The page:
Sue: Mm-hmm. I’m seeing how polarized I am. It's got to be one or the other and this side almost always wins.

Ellyn: So, Sue, you are beginning to see this isn’t just something that Mark doesn’t do. It’s something that is scary to you as well. Sharing your dreams with Mark is risky for you.

This is a big revelation for Sue and an important step in moving towards the intimacy she desires. It is always easier to blame someone else – a partner – than to recognize how we block ourselves from experiencing exactly what we want to experience.

Please share your thoughts in the comment section below. Do you see how Sue’s insight can lead to more growth? Can you suggest effective next steps for Sue?

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Judy Lewis
Judy Lewis

Very good! Feels real! Good technique! Could she stay with it and develop it?

Sara West
Sara West

Thank you, Ellen. I might want to check in with Mark to see how he feels about these two parts and if he’s seen them both before.

Eileen Elliott, LPC
Eileen Elliott, LPC

Thanks. This is useful to see how you do this.

Martha Brandt
Martha Brandt

Reminds me quite a bit of Voice Dialogue technique, could add piece of embodying the Self in the middle to orchestrate and perhaps mediate between the two parts. Really good stuff, especially when they are actuallly experienced emotionally and physiologically, not just talked about.


Great technique! She acknowledged that she has a part (probably the biggest) of responsability in not being able to have intimacy so she will stop blaming Mark about it.
I think the next step is for her to realize her black and white view about life and learn that having intimacy won’t necessarily stop her being the provider for her family. Maybe this technique can be used so the two sides of her can make a deal ?


Dr. Bader,
My utmost respect to you, and the work that you do for Marriage and Couples Therapy.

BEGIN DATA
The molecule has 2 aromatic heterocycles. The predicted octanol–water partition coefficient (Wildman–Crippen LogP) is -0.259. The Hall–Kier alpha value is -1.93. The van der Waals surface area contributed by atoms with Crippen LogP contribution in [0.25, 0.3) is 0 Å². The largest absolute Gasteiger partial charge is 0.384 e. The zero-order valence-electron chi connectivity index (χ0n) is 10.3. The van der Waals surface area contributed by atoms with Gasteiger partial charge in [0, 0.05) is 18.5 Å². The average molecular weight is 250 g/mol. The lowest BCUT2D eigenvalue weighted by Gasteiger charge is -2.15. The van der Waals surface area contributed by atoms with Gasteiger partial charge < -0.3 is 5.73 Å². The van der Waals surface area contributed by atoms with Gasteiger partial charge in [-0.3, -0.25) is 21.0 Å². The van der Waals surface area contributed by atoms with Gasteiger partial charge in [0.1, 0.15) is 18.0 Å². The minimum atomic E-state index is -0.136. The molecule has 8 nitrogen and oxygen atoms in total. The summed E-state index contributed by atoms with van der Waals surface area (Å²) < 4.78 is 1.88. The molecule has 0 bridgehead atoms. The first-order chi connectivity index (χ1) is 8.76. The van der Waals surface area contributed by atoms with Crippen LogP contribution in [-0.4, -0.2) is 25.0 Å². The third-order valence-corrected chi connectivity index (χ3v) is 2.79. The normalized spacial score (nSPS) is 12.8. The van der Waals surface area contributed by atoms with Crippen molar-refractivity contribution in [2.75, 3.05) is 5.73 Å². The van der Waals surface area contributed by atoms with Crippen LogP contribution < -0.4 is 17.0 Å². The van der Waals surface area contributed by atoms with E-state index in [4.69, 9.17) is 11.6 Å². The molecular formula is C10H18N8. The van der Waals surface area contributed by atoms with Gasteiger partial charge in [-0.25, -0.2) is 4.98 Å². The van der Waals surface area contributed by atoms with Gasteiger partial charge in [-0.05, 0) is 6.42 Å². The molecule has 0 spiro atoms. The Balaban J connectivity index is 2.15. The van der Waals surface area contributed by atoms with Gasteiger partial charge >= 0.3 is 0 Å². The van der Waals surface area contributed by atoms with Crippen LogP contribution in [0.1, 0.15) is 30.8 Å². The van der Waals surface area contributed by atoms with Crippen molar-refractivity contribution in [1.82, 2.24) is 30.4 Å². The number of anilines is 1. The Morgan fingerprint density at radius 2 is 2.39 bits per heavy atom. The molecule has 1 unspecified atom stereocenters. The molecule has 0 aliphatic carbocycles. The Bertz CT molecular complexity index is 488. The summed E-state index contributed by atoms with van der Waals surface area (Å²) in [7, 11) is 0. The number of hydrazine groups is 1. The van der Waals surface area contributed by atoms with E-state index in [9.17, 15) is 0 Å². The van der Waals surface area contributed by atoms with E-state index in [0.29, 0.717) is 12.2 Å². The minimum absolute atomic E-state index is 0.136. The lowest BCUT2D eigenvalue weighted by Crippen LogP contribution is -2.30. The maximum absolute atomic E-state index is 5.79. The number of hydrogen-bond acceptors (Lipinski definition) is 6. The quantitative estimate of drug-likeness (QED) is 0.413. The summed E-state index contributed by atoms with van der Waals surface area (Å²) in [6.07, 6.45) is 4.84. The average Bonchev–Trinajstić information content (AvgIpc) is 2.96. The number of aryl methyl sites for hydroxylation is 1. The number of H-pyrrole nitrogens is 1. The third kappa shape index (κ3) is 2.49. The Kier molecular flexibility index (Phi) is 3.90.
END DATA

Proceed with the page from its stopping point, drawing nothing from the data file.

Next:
A key factor that I have found in talking with couples, they tend to address issues they are having in their marriage, by blaming or finding fault with their partner, or even another family member. They forget, that where they are today, took an evolving process, and sometimes, it would help to go back to a poignant moment in their lives, when something happened, that triggered the way they are acting towards their spouse and is affecting how they let themselves trust, let go, and embrace the feelings and moments they want, and so much desire and need to experience in their daily lives, especially Intimacy and aliveness, with their partner. If they are to embrace any joy, and move towards having positive feelings, and satisfaction or fulfillment of needs and wants, which brings balance, they have to embrace the spiritual side.. Your approach and technique as usual, is spot on.

Martha Cravens
Martha Cravens

HI Ellen,
Was this technique done on front of Mark or in an individual session?

Monique Vazire
Monique Vazire

Sounds like Internal Family Systems when parts of us have opposite goals, are polarized and the therapist help the Self mediate and bring a broader perspective, like getting one part to agrees to not overwhelm the other in the name of achieving greater harmony in the internal dynamic of various parts.

Gourpriya Saxena
Gourpriya Saxena

Excellent technique and outcome. Now that she realizes that she is stopping herself from going all out to experience the intimacy she can look at what changes can be made in her routine or her lifestyle so as to free up her time and mental space so that she can bring in herself and her needs without affecting the core of her self.
A part of her is also likely to blame mark for not being the partner enough to let her be able to explore her own inner needs and desires. That part , if it exists, also needs to be brought out before any real change can happen.


Martha C,
Ellyn wanted to let you know this was a joint session. Thanks for the clarifying question.


I have one question:
Dr. Ellyn Bader, do you do couples therapy via Skype? If so, how much do you charge?

Dr. Ellyn Bader

Dr. Ellyn Bader is Co-Founder & Director of The Couples Institute and creator of The Developmental Model of Couples Therapy. Ellyn is widely recognized as an expert in couples therapy, and since 2006 she has led innovative online training programs for therapists. Professionals from around the world connect with her through internet, conference calls and blog discussions to study couples therapy. Ellyn’s first book, "In Quest of the Mythical Mate," won the Clark Vincent Award by the California Association of Marriage & Family Therapists for its outstanding contribution to the field of marital therapy and is now in its 18th printing. She has been featured on over 50 radio and television programs including "The Today Show" and "CBS Early Morning News," and she has been quoted in many publications including "The New York Times," "The Oprah Magazine" and "Cosmopolitan."